Bob jones university policy against interracial dating
After paying a portion of the federal unemployment taxes for a certain taxable year, the University filed a refund action in Federal District Court, and the Government counterclaimed for unpaid taxes for that and other taxable years. 81-1, petitioner Goldsboro Christian Schools maintains a racially discriminatory admissions policy based upon its interpretation of the Bible, accepting for the most part only Caucasian students.
Holding that the IRS exceeded its powers in revoking the University's tax-exempt status and violated the University's rights under the Religion Clauses of the First Amendment, the District Court ordered the IRS to refund the taxes paid and rejected the counterclaim. The IRS determined that Goldsboro was not an organization described in 501(c)(3) and hence was required to pay federal social security and unemployment taxes.
The university has made the right decision."The school banned interracial dating, although it started admitting black students after it lost its tax exemption in 1983 after a 13-year battle with the Internal Revenue Service that cited the school's discrimination.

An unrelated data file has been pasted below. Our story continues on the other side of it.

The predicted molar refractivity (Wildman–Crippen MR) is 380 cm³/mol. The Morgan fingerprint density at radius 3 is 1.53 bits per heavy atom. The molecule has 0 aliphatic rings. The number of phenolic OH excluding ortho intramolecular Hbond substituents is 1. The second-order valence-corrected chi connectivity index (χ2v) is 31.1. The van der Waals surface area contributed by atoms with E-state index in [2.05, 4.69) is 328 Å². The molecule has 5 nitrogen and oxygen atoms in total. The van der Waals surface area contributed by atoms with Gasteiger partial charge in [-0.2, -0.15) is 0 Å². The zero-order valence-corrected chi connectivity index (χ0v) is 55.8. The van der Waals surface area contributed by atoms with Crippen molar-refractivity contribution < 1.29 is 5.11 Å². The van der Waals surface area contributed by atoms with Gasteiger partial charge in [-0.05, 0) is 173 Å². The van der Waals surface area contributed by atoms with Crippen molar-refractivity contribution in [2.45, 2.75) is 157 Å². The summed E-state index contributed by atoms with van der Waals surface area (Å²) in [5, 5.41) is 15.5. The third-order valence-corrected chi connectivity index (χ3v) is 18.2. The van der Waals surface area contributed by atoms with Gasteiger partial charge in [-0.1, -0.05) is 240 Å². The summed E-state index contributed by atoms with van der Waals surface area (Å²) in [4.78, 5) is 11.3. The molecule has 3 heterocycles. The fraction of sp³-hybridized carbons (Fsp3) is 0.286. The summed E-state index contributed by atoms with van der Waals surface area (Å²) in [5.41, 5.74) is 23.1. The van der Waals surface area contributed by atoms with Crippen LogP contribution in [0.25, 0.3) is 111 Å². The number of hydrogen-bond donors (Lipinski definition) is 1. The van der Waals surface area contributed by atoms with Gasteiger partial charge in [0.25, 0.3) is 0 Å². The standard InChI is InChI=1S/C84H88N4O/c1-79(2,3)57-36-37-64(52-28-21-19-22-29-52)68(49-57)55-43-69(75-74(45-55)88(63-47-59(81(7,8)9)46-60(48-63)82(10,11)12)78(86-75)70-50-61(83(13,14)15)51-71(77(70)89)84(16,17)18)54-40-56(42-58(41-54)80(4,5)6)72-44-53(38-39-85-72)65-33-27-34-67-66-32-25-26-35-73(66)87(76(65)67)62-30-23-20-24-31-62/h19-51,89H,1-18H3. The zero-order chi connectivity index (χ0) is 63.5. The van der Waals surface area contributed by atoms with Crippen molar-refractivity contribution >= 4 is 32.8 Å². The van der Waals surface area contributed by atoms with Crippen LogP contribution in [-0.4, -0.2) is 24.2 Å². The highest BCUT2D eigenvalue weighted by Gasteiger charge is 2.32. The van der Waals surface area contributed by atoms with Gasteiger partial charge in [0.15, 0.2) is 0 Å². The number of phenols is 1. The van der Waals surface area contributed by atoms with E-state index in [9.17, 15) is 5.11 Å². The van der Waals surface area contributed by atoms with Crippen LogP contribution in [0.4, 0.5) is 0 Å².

The District Court entered summary judgment for the IRS, rejecting Goldsboro's claim to tax-exempt status under 501(c) (3) and also its claim that the denial of such status violated the Religion Clauses of the First Amendment. Held: Neither petitioner qualifies as a tax-exempt organization under 501(c)(3). Thus, to warrant exemption under 501(c)(3), an institution must fall within a category specified in that section and must demonstrably serve and be in harmony with the public interest, and the institution's purpose must not be so at odds with the common community conscience as to undermine any public benefit that might otherwise be conferred. It would be wholly incompatible with the concepts underlying tax exemption to grant tax-exempt status to racially discriminatory private educational entities. Jones told King that the school had no Bible verse to support its ban, and that it was "an insignificant" part of the school's stance against a one-world order.Jones said the blending of worldwide governments, ethnic groups and religions would signal the coming of the Antichrist and so the school stands against that."We don't have to have that rule," Jones said. It's so significant to the world at large, the media in particular, why should we have this thing here as an obstacle?Bush later apologized for failing to criticize the school's anti-Catholic views and racial policies during his visit to the Greenville, S. campus."I'm pleased that they've changed the policy," Bush said Friday while campaigning in New York."Right after my speech, I spoke out against the policy.